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It was time, once again, for the annual Christmas play and my granddaughter was singing.

I glanced at the program and noted that it said, "Bows of Holly" and not "Boughs of Holly".

{Must be some kind of play on words}, I thought to myself, while also observing that a large banner ran from one end of the stage to the other across the back. This same elementary school stage where the Annual County Spelling Bee had taken place just two weeks earlier. BOWS OF HOLLY, declared the banner.

The Wickes Elementary School Christmas play was pretty well done but I kept waiting for the teaching moment when the faculty would reveal the reason for such a glaring typo.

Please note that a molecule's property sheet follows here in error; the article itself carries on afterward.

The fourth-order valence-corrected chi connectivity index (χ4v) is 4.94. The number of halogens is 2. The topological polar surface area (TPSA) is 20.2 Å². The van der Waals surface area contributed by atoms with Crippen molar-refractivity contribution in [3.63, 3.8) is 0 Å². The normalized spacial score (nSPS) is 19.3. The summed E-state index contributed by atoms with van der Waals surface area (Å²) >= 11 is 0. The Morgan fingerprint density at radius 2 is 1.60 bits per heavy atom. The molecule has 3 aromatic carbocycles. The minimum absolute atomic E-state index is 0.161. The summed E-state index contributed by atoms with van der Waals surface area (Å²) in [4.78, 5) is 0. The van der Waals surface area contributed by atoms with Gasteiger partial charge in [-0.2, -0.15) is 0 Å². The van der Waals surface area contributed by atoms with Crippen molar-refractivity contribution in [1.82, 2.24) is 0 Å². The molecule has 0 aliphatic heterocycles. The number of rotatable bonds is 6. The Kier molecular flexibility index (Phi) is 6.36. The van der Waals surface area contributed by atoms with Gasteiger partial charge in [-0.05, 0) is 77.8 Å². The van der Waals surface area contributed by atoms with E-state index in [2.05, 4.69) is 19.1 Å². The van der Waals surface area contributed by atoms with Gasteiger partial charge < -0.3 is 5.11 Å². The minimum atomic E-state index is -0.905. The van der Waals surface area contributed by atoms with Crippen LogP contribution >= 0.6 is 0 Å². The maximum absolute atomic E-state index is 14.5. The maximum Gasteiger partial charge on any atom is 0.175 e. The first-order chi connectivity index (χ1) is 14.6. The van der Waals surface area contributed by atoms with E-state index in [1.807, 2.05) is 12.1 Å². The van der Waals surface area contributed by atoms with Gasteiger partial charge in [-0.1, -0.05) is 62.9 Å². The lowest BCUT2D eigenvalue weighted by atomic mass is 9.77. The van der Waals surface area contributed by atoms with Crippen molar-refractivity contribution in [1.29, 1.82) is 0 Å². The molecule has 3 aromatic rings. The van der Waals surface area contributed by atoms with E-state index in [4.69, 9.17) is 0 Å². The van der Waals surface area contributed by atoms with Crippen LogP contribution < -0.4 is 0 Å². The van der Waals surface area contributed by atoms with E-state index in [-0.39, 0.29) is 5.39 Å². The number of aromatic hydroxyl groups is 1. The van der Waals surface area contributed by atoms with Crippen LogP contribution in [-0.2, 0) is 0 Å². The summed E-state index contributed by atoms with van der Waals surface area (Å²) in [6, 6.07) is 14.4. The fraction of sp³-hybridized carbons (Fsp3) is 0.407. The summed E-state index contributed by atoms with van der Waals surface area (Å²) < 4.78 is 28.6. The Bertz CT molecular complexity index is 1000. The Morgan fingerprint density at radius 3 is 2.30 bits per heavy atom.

The teaching moment never came. Slowly it dawned on me. None of the faculty, none of the administrators, none of the students and none of the other parents and grandparents knew or cared that "Boughs of Holly" had been misspelled.

On our way back home my stepdaughter, a kindergarten teacher at the elementary school, rode with us. I took a deep breath and said, "I have a bone to pick with you teachers".

"What's that?", she asked.

I laid out the whole tragedy in considerable detail. She asked, "How is 'bough' supposed to be spelled?"

I patiently explained that "bow" and "bough" present one of the trickier spelling conundrums in the English language and would have presented an excellent teaching opportunity.

I must have made quite an impression. When I brought the subject up a week later at dinner, she didn't remember the conversation.

Almost everyone to whom I have told the above story asks, "How is 'bough' supposed to be spelled?".

I've always explained it when asked. The more I see our language being butchered, I am tempted to reply, "It doesn't really matter, just spell it however you want".

Is that wrong?